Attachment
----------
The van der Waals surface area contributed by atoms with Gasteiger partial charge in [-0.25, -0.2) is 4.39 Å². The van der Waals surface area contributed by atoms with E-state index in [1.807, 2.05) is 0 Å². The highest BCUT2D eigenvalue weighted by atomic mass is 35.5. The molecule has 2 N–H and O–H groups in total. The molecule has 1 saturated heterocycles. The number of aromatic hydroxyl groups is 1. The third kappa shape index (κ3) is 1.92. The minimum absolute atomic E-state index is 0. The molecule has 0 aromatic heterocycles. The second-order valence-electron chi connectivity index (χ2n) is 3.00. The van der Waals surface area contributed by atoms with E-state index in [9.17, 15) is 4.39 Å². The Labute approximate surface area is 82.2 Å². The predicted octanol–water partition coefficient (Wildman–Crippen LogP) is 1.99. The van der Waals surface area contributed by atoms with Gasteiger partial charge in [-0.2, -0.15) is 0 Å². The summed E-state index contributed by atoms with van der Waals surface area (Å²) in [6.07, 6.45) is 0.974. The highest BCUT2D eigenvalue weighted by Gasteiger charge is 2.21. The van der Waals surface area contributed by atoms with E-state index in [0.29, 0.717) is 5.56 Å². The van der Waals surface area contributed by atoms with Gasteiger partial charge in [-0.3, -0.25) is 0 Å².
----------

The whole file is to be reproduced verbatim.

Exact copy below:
The van der Waals surface area contributed by atoms with Gasteiger partial charge in [-0.25, -0.2) is 4.39 Å². The van der Waals surface area contributed by atoms with E-state index in [1.807, 2.05) is 0 Å². The highest BCUT2D eigenvalue weighted by atomic mass is 35.5. The molecule has 2 N–H and O–H groups in total. The molecule has 1 saturated heterocycles. The number of aromatic hydroxyl groups is 1. The third kappa shape index (κ3) is 1.92. The minimum absolute atomic E-state index is 0. The molecule has 0 aromatic heterocycles. The second-order valence-electron chi connectivity index (χ2n) is 3.00. The van der Waals surface area contributed by atoms with E-state index in [9.17, 15) is 4.39 Å². The Labute approximate surface area is 82.2 Å². The predicted octanol–water partition coefficient (Wildman–Crippen LogP) is 1.99. The van der Waals surface area contributed by atoms with Gasteiger partial charge in [-0.2, -0.15) is 0 Å². The summed E-state index contributed by atoms with van der Waals surface area (Å²) in [6.07, 6.45) is 0.974. The highest BCUT2D eigenvalue weighted by Gasteiger charge is 2.21. The van der Waals surface area contributed by atoms with E-state index in [0.29, 0.717) is 5.56 Å². The van der Waals surface area contributed by atoms with Gasteiger partial charge in [-0.3, -0.25) is 0 Å².